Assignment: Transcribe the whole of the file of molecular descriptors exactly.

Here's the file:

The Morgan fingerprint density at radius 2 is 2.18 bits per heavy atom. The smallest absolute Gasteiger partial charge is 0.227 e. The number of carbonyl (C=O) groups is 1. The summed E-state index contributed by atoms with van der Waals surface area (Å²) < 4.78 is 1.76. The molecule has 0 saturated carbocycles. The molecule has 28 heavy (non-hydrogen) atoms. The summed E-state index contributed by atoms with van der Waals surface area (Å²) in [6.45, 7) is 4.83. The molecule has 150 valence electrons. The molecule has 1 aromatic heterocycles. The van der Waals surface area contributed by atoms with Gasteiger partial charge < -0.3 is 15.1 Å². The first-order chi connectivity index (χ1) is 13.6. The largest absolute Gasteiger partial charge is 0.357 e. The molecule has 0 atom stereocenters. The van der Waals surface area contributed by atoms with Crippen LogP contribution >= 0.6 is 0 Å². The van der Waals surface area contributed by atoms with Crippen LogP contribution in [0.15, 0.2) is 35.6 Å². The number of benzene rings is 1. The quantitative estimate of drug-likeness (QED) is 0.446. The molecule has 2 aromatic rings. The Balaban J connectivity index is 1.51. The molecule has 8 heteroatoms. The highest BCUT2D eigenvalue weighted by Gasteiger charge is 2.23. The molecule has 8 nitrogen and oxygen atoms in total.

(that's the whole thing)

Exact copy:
The Morgan fingerprint density at radius 2 is 2.18 bits per heavy atom. The smallest absolute Gasteiger partial charge is 0.227 e. The number of carbonyl (C=O) groups is 1. The summed E-state index contributed by atoms with van der Waals surface area (Å²) < 4.78 is 1.76. The molecule has 0 saturated carbocycles. The molecule has 28 heavy (non-hydrogen) atoms. The summed E-state index contributed by atoms with van der Waals surface area (Å²) in [6.45, 7) is 4.83. The molecule has 150 valence electrons. The molecule has 1 aromatic heterocycles. The van der Waals surface area contributed by atoms with Gasteiger partial charge < -0.3 is 15.1 Å². The first-order chi connectivity index (χ1) is 13.6. The largest absolute Gasteiger partial charge is 0.357 e. The molecule has 0 atom stereocenters. The van der Waals surface area contributed by atoms with Crippen LogP contribution >= 0.6 is 0 Å². The van der Waals surface area contributed by atoms with Crippen LogP contribution in [0.15, 0.2) is 35.6 Å². The number of benzene rings is 1. The quantitative estimate of drug-likeness (QED) is 0.446. The molecule has 2 aromatic rings. The Balaban J connectivity index is 1.51. The molecule has 8 heteroatoms. The highest BCUT2D eigenvalue weighted by Gasteiger charge is 2.23. The molecule has 8 nitrogen and oxygen atoms in total.